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Provides a guide for identifying characteristics, contributions, and needs of immigrant populations. Discusses national immigration trends, and addresses public policy questions. Includes a profile of the immigrant population in Providence, Rhode Island.
Economic Opportunity Institute;
A fact sheet that answers specific questions about how state Temporary Disability Programs in CA, HI, NJ, NY, RI and Puerto Rico can provide paid leave for expectant mothers.
This brief incorporates findings from the P/PV reportInvesting in Low-Wage Workers: Lessons from Family Child Care in Rhode Island; it also relies on interviews with advocates and providers in Rhode Island, as well as experts around the country. The brief argues that investments in family child care providers reaped big rewards in Rhode Island -- for providers and, by extension, the children they serve. Increases in reimbursement rates boosted the availability of subsidized child care, raised average incomes in the field and lifted many workers out of poverty. Other states may benefit from an examination of the Rhode Island experience, as they consider strategies to improve family day care (and other employment sectors).
Feeding America (formerly America's Second Harvest);
This report presents information on the clients and agencies served by The Rhode Island Community Food Bank. The information is drawn from a national study, Hunger in America 2010, conducted in 2009 for Feeding America (FA) (formerly America's Second Harvest), the nation's largest organization of emergency food providers. The national study is based on completed in-person interviews with more than 62,000 clients served by the FA national network, as well as on completed questionnaires from more than 37,000 FA agencies. The study summarized below focuses on emergency food providers and their clients who are supplied with food by food banks in the FA network.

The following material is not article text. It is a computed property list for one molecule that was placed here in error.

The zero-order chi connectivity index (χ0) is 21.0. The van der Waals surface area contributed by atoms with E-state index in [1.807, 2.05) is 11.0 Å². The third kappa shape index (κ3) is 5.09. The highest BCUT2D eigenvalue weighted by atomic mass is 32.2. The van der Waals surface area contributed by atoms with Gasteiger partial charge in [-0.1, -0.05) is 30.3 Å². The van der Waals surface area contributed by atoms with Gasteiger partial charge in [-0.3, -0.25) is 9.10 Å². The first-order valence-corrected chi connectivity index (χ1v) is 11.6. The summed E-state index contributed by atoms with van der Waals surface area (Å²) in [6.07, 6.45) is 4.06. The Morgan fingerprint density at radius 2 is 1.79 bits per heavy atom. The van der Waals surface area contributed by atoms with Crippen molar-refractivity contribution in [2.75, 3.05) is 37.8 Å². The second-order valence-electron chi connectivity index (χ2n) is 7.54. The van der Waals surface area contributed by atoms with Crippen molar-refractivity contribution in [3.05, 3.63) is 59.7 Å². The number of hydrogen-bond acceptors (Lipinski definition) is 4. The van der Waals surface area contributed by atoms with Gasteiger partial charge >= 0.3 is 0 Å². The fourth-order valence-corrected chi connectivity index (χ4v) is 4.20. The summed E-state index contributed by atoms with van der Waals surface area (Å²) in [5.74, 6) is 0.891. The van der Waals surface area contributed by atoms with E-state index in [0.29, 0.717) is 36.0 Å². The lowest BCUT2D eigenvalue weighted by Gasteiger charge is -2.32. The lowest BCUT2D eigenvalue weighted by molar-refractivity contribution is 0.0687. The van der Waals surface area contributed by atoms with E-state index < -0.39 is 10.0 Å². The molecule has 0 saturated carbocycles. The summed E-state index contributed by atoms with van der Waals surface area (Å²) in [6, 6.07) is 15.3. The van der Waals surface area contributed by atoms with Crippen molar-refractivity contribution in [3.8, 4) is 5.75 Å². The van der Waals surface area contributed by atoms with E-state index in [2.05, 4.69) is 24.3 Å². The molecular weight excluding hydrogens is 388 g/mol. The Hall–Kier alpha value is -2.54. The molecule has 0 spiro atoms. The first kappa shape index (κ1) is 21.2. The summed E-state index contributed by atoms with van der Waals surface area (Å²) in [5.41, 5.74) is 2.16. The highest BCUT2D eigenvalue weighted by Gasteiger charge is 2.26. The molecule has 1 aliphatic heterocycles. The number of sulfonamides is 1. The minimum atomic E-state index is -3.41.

The FA system served by The Rhode Island Community Food Bank provides emergency food for an estimated 103,000 different people annually.33% of the members of households served by The Rhode Island Community Food Bank are children under 18 years old (Table 5.3.2).32% of households include at least one employed adult (Table 5.7.1).Among households with children, 80% are food insecure and 29% are food insecure with very low food security (Table 220.127.116.11).43% of clients served by The Rhode Island Community Food Bank report having to choose between paying for food and paying for utilities or heating fuel (Table 6.5.1).32% had to choose between paying for food and paying for medicine or medical care (Table 6.5.1).25% of households served by The Rhode Island Community Food Bank report having at least one household member in poor health (Table 8.1.1)The Rhode Island Community Food Bank included approximately 288 agencies at the administration of this survey, of which 250 have responded to the agency survey. Of the responding agencies, 138 had at least one food pantry, soup kitchen, or shelter.59% of pantries, 60% of kitchens, and 0% of shelters are run by faith-based agencies affiliated with churches, mosques, synagogues, and other religious organizations (Table 10.6.1).Among programs that existed in 2006, 85% of pantries, 77% of kitchens, and 34% of shelters of The Rhode Island Community Food Bank reported that there had been an increase since 2006 in the number of clients who come to their emergency food program sites (Table 10.8.1).Food banks are by far the single most important source of food for agencies with emergency food providers, accounting for 74% of the food distributed by pantries, 33% of the food distributed by kitchens, and 37% of the food distributed by shelters (Table 13.1.1).As many as 92% of pantries, 91% of kitchens, and 77% of shelters in The Rhode Island Community Food Bank use volunteers (Table 13.2.1).